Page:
Synethia Bennett: Our First Woman Power Operator
Synethia “Neicy” Bennett’s journey to become International Paper’s first female power operator began 25 years ago as a utility, performing maintenance and cleaning in the power house. By demonstrating leadership and a willingness to take on new skills and roles, she has found herself at home in the core of our sustainable mill operations, where steam power is converted to electricity to maximize its efficiency. Bennett says she wouldn’t want to work anywhere else in the mill. “This is my little piece of heaven. I love it here; I love the people. It’s a great job,” she said. “We’re like one big family.”
The power house is the beating heart of a paper mill. A team of sixty-six operates the Riverdale Mill powerhouse, with Bennett responsible for just about every job, from the utilities to the top operators. “We make sure the power house is working safely and has the resources we need.”
After a stint as a utility, Bennett worked as a water tester before her career took an opportunistic turn: she served as the mill’s coordinator for its participation in OSHA’s Voluntary Protection Program (VPP). She worked as the VPP coordinator for four years, helping the mill maintain its status as a VPP STAR site – making Riverdale Mill one of only 2,100 sites in the United States that have achieved this recognition. Once her tour as the mill’s coordinator for the OSHA program ended, she returned to the power house, certified as a turbine operator.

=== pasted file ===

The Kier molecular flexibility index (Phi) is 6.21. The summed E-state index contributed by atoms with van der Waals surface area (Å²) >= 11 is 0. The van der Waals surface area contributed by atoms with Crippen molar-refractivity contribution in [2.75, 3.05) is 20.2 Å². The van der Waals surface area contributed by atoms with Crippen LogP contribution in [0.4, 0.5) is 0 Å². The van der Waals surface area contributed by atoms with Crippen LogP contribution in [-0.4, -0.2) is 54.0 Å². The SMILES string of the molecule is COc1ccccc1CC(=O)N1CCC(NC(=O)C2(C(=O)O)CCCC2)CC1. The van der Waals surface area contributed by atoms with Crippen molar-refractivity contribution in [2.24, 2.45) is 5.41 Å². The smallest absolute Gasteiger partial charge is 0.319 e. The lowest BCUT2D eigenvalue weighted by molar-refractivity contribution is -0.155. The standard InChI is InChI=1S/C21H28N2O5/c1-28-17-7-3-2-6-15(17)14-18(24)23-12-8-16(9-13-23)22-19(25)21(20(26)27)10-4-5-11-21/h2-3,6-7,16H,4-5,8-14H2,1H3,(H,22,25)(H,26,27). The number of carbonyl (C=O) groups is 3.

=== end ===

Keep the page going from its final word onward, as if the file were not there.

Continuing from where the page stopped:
The mill is full of opportunities. . . . I love it here; I love the people.
The second time Bennett answered the call was to fill in for the Power Safety Coordinator. Returning to the power house with this new experience under her belt, she certified as the first female recovery boiler operator. Taking further steps to advance her career wasn’t the only thing on her plate: Bennett also worked to complete her Bachelor’s degree in Environmental Health and Safety. “The mill is full of opportunities,” she said about her experience. “IP helped pay for [my degree] because it’s part of my job.”
After more than a year as the recovery boiler operator, Bennett was elected as a full-time safety coordinator. During that time she also began the process of certifying as power operator. We asked Neicy for a piece of wisdom to pass on to her fellow team members, and she gave us this gem:
“Take your job seriously. This is how you provide for your family. When you come to work, your mind needs to be set on working safely and efficiently. We play a major role in the future of this mill.”
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